From The Wall Street Journal:
When first-time novelist Felicia Yap was 6 years old, she was hit by a motorcycle while crossing the street. Ms. Yap doesn’t recall the trauma but says her parents’ accounts of it diverged, with her mother describing the motorcyclist as middle-aged and her father remembering him as youthful.
“It really struck me even at that young age that memories are quite slippery,” says Ms. Yap, whose mystery, “Yesterday,” will be published in August.
Mercurial memories are at the heart of new nonfiction, as well as novels spanning genres from thrillers to young adult by Ms. Yap, Michael D. Lemonick, Emily Barr, Val Emmich and others. The novelists are mining their experiences and injecting technology and science into new takes on the subject. It’s a universal fascination, Ms. Yap says, because “we are all afraid that we’ll forget and be forgotten.” She sees a tension between our reliance on technology to preserve a torrent of selfies, videos and messages and our fear that those memories could be wiped out with a keystroke—or might not match reality.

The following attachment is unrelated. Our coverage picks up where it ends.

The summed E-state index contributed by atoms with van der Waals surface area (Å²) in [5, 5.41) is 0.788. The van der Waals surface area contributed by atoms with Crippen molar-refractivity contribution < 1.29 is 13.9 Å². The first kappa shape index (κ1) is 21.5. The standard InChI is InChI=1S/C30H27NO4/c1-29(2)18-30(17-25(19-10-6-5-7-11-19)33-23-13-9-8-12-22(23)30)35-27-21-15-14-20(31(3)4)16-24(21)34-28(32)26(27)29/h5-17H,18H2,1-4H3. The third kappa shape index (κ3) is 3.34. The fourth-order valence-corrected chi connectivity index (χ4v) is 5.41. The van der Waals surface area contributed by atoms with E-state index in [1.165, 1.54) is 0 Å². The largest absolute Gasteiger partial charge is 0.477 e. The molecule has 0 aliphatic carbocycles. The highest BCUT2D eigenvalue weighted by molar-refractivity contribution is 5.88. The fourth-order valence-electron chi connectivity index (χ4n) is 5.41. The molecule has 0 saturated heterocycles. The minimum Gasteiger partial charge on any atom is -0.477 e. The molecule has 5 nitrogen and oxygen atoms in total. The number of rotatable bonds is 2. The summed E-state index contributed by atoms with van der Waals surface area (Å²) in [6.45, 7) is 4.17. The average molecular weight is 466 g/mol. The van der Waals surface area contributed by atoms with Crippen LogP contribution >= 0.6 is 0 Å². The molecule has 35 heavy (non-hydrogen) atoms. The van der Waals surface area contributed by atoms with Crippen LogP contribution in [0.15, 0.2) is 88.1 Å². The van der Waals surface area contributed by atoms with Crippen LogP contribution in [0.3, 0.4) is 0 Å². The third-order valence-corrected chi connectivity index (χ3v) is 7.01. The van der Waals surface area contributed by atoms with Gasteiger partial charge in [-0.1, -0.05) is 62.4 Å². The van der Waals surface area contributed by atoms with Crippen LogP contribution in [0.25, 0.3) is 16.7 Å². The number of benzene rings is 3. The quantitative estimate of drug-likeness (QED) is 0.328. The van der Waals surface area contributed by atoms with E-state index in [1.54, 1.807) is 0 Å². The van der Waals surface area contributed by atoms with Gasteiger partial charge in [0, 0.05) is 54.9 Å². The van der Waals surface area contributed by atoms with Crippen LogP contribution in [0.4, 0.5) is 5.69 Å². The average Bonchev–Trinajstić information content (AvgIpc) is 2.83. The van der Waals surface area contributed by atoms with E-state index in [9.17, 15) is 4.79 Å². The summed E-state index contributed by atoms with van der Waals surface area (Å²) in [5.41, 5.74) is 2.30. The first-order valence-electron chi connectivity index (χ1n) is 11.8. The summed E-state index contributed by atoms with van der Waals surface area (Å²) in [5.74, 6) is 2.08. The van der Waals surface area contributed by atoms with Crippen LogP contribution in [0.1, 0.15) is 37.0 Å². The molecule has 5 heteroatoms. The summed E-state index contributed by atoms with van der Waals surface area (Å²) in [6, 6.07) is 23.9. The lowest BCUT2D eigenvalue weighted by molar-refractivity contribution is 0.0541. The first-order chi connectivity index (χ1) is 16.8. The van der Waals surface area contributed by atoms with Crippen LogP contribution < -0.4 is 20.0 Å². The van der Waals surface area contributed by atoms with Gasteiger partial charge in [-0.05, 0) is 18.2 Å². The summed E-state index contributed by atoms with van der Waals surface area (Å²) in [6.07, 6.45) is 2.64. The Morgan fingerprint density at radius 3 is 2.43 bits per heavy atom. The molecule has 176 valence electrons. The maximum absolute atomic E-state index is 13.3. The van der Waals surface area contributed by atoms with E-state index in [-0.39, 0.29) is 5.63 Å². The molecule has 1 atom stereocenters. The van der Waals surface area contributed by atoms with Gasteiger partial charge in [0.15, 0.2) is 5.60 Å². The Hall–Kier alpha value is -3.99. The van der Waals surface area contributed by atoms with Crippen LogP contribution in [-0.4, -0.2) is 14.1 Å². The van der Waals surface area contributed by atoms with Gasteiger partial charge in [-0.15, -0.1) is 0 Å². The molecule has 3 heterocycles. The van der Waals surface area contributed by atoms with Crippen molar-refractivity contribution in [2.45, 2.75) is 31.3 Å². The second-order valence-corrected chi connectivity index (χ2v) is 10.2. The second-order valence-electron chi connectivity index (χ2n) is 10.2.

Writers are “excited about what technology can afford us and the things it will allow us to do,” says Benjamin Storm, an associate professor of psychology at the University of California Santa Cruz, who focuses on human memory and forgetting. But they also are “worried that it will change us…So, it makes for great fiction.” Much of technology’s effect on the brain and memory remains a mystery. “We have this illusion that we’ve figured it all out but it’s not true,” he says.
Link to the rest at The Wall Street Journal (Link may expire)